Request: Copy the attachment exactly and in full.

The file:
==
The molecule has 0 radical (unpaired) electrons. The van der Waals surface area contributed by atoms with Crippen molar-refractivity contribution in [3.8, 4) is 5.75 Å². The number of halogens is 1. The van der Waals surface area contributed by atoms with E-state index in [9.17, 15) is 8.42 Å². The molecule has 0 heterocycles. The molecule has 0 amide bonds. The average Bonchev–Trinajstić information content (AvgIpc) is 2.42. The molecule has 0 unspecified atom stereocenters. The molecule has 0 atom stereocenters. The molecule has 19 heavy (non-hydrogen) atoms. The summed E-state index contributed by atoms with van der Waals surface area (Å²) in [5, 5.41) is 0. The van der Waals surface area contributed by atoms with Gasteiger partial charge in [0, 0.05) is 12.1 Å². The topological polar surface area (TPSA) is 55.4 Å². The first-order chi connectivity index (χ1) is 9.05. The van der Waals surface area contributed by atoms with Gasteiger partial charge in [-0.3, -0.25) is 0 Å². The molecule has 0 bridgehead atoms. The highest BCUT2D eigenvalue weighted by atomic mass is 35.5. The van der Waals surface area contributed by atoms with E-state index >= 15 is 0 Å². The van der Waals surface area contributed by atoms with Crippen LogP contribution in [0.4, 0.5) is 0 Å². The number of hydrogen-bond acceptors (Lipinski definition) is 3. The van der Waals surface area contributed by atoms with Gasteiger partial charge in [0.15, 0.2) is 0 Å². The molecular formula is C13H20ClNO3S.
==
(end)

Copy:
The molecule has 0 radical (unpaired) electrons. The van der Waals surface area contributed by atoms with Crippen molar-refractivity contribution in [3.8, 4) is 5.75 Å². The number of halogens is 1. The van der Waals surface area contributed by atoms with E-state index in [9.17, 15) is 8.42 Å². The molecule has 0 heterocycles. The molecule has 0 amide bonds. The average Bonchev–Trinajstić information content (AvgIpc) is 2.42. The molecule has 0 unspecified atom stereocenters. The molecule has 0 atom stereocenters. The molecule has 19 heavy (non-hydrogen) atoms. The summed E-state index contributed by atoms with van der Waals surface area (Å²) in [5, 5.41) is 0. The van der Waals surface area contributed by atoms with Gasteiger partial charge in [0, 0.05) is 12.1 Å². The topological polar surface area (TPSA) is 55.4 Å². The first-order chi connectivity index (χ1) is 9.05. The van der Waals surface area contributed by atoms with Gasteiger partial charge in [-0.3, -0.25) is 0 Å². The molecule has 0 bridgehead atoms. The highest BCUT2D eigenvalue weighted by atomic mass is 35.5. The van der Waals surface area contributed by atoms with E-state index >= 15 is 0 Å². The van der Waals surface area contributed by atoms with Crippen LogP contribution in [0.4, 0.5) is 0 Å². The number of hydrogen-bond acceptors (Lipinski definition) is 3. The van der Waals surface area contributed by atoms with Gasteiger partial charge in [0.15, 0.2) is 0 Å². The molecular formula is C13H20ClNO3S.